Presented November 05, 2020- Presentation Slides
“Assessing White-Nose Syndrome and Non-Stationary Changes on Bat Populations on and Near DoD Installations in the West” by Dr. Sarah Olson (SERDP Project Webpage)
A fungal disease called white-nose syndrome (WNS), originally identified in 2006 in New York state, has killed millions of hibernating bats in North America. In advance of its spread across western North America, this research effort involved the collection of empirical data on bat hibernation physiology to better inform our understanding of western bat WNS risk factors and priorities for possible mitigations. As part of this work, we hypothesized that the differential mortality due to WNS observed among hibernating species was related to species-level bioenergetic traits and environmental factors. Our hypothesis was tested using empirical data and bioenergetic models. In advance of WNS arrival, our team collected basic morphometric trait data on 3,073 bats representing 14 species across 14 sites in Alberta, British Columbia, Colorado, Montana, Northwest Territories, Nevada, Oklahoma, Oregon, Texas and Utah. Respirometry and body composition data were collected for a subset of 580 and 464 bats, respectively, for analysis of 12 species. Microclimate measurements were also collected within hibernacula. The data collected as part of this effort are the first to establish valuable pre-WNS reference points for the hibernation physiology of these western bat species. The data, analyses and modeling tools presented in this webinar will help inform DoD and other land managers who are responsible for bat management and mitigation activities by identifying specific WNS risk factors as well as susceptible and more resilient western species and populations.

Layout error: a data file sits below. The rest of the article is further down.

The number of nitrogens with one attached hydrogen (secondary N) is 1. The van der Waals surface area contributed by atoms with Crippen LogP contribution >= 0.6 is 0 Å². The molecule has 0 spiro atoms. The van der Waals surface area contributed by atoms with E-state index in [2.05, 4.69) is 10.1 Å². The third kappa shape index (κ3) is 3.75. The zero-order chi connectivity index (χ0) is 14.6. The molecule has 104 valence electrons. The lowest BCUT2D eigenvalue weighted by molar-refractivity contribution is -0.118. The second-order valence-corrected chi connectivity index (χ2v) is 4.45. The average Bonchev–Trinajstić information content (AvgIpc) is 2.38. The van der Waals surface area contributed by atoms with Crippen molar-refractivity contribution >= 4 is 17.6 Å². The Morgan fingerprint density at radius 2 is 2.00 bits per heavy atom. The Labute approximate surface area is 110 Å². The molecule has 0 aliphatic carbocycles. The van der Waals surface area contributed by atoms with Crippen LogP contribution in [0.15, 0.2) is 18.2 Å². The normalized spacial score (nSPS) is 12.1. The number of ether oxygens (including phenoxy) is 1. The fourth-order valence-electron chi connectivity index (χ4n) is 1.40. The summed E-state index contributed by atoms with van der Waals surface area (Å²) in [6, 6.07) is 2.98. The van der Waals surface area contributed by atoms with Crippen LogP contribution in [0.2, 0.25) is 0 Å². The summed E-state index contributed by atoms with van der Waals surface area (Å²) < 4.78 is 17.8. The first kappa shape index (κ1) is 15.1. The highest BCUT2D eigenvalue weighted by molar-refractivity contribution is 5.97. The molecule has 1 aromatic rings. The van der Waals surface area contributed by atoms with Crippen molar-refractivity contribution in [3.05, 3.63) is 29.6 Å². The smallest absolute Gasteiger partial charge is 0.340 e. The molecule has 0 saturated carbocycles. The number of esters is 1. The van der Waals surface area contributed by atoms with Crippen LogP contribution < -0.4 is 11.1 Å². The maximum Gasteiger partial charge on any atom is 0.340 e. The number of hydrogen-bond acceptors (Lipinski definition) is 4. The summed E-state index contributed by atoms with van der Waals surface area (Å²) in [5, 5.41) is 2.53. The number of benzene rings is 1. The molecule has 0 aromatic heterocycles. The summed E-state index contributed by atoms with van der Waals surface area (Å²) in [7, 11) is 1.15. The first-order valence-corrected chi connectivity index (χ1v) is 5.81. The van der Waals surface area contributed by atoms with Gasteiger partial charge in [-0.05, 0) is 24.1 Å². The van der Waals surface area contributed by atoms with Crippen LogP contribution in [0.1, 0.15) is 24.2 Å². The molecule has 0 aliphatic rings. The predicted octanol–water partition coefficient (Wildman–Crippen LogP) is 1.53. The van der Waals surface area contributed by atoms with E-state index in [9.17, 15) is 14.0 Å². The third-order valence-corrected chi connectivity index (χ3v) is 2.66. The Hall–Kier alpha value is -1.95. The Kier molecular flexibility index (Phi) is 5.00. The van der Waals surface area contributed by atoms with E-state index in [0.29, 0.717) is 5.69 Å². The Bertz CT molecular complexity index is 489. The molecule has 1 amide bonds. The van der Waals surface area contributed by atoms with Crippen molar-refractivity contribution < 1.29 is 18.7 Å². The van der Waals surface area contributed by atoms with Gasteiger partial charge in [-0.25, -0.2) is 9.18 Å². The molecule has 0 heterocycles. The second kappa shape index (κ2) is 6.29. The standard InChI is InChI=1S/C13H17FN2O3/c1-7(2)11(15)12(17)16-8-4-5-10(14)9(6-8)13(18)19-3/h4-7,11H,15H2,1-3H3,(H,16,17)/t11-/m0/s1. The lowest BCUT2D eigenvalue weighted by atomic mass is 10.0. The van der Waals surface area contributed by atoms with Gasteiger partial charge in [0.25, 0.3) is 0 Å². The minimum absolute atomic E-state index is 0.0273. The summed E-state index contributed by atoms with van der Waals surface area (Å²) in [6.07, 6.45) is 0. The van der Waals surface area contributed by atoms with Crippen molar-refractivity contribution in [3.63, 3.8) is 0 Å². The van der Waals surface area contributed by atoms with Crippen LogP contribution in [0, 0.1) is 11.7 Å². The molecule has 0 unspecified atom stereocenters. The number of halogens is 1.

Dr. Sarah Olson is the Associate Director of Epidemiology for the Wildlife Conservation Society (WCS) Health Program. Although the program is based out of the Bronx Zoo in New York, Dr. Olsen is physically based out of Bozeman, Montana. Her ongoing research efforts focus on assessing the risk of white-nose disease syndrome to North American hibernating bats, tracking human health threats associated with wildlife trade in Asia, establishing national wildlife health surveillance platforms, and researching the disease ecology of filoviruses in Central African fruit-bats. In addition to leading scientific studies, Dr. Olson provides research support to field veterinarians and conservation staff around the world on wildlife health threats and zoonotic diseases with a focus on promoting the understanding of conservation impact of front-line wildlife diseases, building One Health capacity, and translating science into effective and lasting interventions. She received bachelor’s degrees in microbiology and German from Montana State University, and a joint doctoral degree in population health and environment from the University of Wisconsin in Madison.